Type 2 Diabetes
Type 2 diabetes diagnosis
If your healthcare provider believes that you may have diabetes, he or she will likely conduct a series of tests15 that measure your blood sugar levels.
One common form of testing for diabetes is called a glycated hemoglobin test (or A1C test). This blood test is used to measure the percentage of blood sugar attached to your hemoglobin (the oxygen-carrying protein in red blood cells) and, indicate your average blood sugar level over the past 2–3 months.
The more glucose is attached to your hemoglobin, the higher your blood sugar levels. An A1C level below 5.7% is considered normal. An A1C between 5.7–6.4% indicates prediabetes, while an A1C of 6.5% or higher on two separate tests indicates diabetes.
In some cases, the results from A1C tests alone cannot be used to diagnose diabetes. The results may be inconsistent, you may have certain conditions that can make the A1C test inaccurate (such as if you are pregnant16, as A1C levels can be falsely low in the 2nd trimester, but may rise in the 3rd trimester), or the test may be unavailable.
If A1C tests are not sufficient to diagnose diabetes, the following tests may be used:
- Random blood sugar test: In this test, a blood sample is taken at a random time, regardless of when you last ate. A random blood sugar level of 200 milligrams per deciliter (mg/dL)—or 11.1 millimoles per liter (mmol/L)—or higher suggests diabetes.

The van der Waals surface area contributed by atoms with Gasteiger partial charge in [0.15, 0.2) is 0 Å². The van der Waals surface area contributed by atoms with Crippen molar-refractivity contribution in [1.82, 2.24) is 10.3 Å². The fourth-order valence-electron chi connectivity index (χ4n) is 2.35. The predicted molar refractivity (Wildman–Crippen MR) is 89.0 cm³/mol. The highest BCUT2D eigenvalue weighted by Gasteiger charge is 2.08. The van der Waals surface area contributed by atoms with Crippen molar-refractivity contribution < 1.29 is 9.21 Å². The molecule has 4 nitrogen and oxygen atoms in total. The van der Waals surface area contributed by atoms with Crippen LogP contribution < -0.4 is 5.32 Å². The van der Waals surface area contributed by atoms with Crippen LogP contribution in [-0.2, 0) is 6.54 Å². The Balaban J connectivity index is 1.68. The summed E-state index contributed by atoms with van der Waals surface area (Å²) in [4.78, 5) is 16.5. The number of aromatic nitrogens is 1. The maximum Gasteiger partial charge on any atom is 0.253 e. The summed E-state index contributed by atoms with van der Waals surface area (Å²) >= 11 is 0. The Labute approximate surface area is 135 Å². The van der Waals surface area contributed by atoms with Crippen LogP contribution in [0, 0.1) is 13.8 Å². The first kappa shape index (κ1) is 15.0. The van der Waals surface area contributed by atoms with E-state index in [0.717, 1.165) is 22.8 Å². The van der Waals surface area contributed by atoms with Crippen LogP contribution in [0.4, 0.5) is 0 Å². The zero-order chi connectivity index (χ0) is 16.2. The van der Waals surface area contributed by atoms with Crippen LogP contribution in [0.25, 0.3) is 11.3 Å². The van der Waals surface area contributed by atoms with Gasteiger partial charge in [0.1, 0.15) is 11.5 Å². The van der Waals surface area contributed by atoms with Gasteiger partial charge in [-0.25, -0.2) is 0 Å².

- Fasting blood sugar test: A blood sample is taken after fasting overnight (not eating or drinking anything but water for at least 8 hours). A fasting blood sugar level less than 100 mg/dL (5.6 mmol/L) is considered normal. A fasting blood sugar level from 100–125 mg/dL (5.6–6.9 mmol/L) is considered prediabetes, while 126 mg/dL (7 mmol/L) or higher on two separate tests indicates diabetes.
- Oral glucose tolerance test: This test can be used as a screening tool to help diagnose type 2 diabetes, but is most commonly used in diagnosing diabetes in pregnancy (gestational diabetes). A blood sample is taken after fasting for at least 8 hours or overnight. The patient is then given a sugary solution to drink and blood sugar levels are generally drawn 1–3 hours later, as directed by your prescriber. In general, a blood sugar level from 140–199 mg/dL (7.8–11.0 mmol/L) is considered prediabetes.
You should see your healthcare provider if you suspect yourself or your child of having diabetes. By determining the right diagnosis, your provider can administer the proper treatment for your condition.
Disclaimer: The information on this site is generalized and is not medical advice. It is intended to supplement, not substitute for, the expertise and judgment of your healthcare professional. Always seek the advice of your healthcare professional with any questions you may have regarding a medical condition. Never disregard seeking advice or delay in seeking treatment because of something you have read on our site. RxSaver makes no warranty as to the accuracy, reliability or completeness of this information.
If you are in crisis or you think you may have a medical emergency, call your doctor or 911 immediately.References